Posted by xit007 | Report as abusive

Anything Mitt Romney says in the morning will be reversed by noon, not good quoting mitt, anless you like “variable” quotes

Posted by Dyota | Report as abusive

We have been run by incompetents, corrupts, liars, and plain robbers, to the ground. And more corrupt, incompetent, liars, and robbers are coming as candidates.

I’d better stop reading or I’ll get sick and with my insurance raising their deductible and copays I’ll have to spend even more money than we are already spending…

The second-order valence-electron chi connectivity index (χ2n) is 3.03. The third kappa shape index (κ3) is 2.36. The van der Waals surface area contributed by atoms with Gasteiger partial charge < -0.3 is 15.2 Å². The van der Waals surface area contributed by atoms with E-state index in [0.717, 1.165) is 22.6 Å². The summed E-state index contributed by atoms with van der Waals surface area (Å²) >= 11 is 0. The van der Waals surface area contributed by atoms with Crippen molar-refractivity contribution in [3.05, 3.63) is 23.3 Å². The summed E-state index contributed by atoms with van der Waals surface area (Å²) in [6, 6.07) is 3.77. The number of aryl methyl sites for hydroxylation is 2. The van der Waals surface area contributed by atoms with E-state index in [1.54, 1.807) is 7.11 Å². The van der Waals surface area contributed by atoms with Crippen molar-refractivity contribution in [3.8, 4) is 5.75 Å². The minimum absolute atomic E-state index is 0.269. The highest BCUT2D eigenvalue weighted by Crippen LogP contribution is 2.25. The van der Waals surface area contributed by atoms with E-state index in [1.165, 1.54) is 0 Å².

Posted by ecogabriel1 | Report as abusive

The GOP has a point re. business impact of DODD-FRANK. With the shenanigans permissible prior to enactment, the Act will hopefully stay non-retail banks from participating in the consumer business sector. Retail banks were boring places to do business in the 50′s and 60′s, but I recall that a passbook savings account came with a 1-2% return and a toaster.

Posted by SanPa | Report as abusive

Who cares. Gingrich was history before he began running. Nothing but a narcissistic sociopath. The problem with controllers is that they can’t lose, if they do, they get terribly depressed and overeat.

Posted by myownexperience | Report as abusive

This maybe be of interest to some of you.. a paper on the impact of complexity risk

http://www.fedfin.com/images/stories/cli ent_reports/complexityriskpaper.pdf

Posted by nickalee76 | Report as abusive